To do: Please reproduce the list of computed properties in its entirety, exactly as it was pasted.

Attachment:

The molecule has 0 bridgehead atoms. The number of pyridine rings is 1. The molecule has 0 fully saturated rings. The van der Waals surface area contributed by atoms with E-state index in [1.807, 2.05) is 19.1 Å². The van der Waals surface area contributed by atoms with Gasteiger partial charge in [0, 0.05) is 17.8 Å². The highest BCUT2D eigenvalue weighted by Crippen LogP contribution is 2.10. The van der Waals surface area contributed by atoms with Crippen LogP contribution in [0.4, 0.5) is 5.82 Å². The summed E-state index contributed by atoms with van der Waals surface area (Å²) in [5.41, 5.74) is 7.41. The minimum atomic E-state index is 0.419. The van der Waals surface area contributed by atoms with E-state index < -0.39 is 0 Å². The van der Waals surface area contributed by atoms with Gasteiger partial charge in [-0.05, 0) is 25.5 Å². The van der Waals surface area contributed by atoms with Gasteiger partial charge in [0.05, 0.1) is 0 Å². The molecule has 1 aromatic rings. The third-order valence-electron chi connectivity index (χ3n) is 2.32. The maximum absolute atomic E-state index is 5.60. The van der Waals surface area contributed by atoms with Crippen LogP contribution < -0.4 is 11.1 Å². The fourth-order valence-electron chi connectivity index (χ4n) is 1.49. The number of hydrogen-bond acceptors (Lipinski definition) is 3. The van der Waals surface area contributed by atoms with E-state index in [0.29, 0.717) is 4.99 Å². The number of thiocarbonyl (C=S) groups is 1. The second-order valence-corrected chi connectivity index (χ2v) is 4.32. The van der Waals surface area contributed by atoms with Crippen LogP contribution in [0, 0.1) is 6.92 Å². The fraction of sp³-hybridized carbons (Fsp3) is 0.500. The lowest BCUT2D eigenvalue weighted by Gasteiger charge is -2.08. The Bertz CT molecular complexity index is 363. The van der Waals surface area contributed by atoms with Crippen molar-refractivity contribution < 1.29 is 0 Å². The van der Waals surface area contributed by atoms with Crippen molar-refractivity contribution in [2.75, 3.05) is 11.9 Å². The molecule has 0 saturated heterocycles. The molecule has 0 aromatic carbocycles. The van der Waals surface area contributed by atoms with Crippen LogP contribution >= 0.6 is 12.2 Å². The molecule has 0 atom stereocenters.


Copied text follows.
The molecule has 0 bridgehead atoms. The number of pyridine rings is 1. The molecule has 0 fully saturated rings. The van der Waals surface area contributed by atoms with E-state index in [1.807, 2.05) is 19.1 Å². The van der Waals surface area contributed by atoms with Gasteiger partial charge in [0, 0.05) is 17.8 Å². The highest BCUT2D eigenvalue weighted by Crippen LogP contribution is 2.10. The van der Waals surface area contributed by atoms with Crippen LogP contribution in [0.4, 0.5) is 5.82 Å². The summed E-state index contributed by atoms with van der Waals surface area (Å²) in [5.41, 5.74) is 7.41. The minimum atomic E-state index is 0.419. The van der Waals surface area contributed by atoms with E-state index < -0.39 is 0 Å². The van der Waals surface area contributed by atoms with Gasteiger partial charge in [-0.05, 0) is 25.5 Å². The van der Waals surface area contributed by atoms with Gasteiger partial charge in [0.05, 0.1) is 0 Å². The molecule has 1 aromatic rings. The third-order valence-electron chi connectivity index (χ3n) is 2.32. The maximum absolute atomic E-state index is 5.60. The van der Waals surface area contributed by atoms with Crippen LogP contribution < -0.4 is 11.1 Å². The fourth-order valence-electron chi connectivity index (χ4n) is 1.49. The number of hydrogen-bond acceptors (Lipinski definition) is 3. The van der Waals surface area contributed by atoms with E-state index in [0.29, 0.717) is 4.99 Å². The number of thiocarbonyl (C=S) groups is 1. The second-order valence-corrected chi connectivity index (χ2v) is 4.32. The van der Waals surface area contributed by atoms with Crippen LogP contribution in [0, 0.1) is 6.92 Å². The fraction of sp³-hybridized carbons (Fsp3) is 0.500. The lowest BCUT2D eigenvalue weighted by Gasteiger charge is -2.08. The Bertz CT molecular complexity index is 363. The van der Waals surface area contributed by atoms with Crippen molar-refractivity contribution < 1.29 is 0 Å². The van der Waals surface area contributed by atoms with Crippen molar-refractivity contribution in [2.75, 3.05) is 11.9 Å². The molecule has 0 saturated heterocycles. The molecule has 0 aromatic carbocycles. The van der Waals surface area contributed by atoms with Crippen LogP contribution >= 0.6 is 12.2 Å². The molecule has 0 atom stereocenters.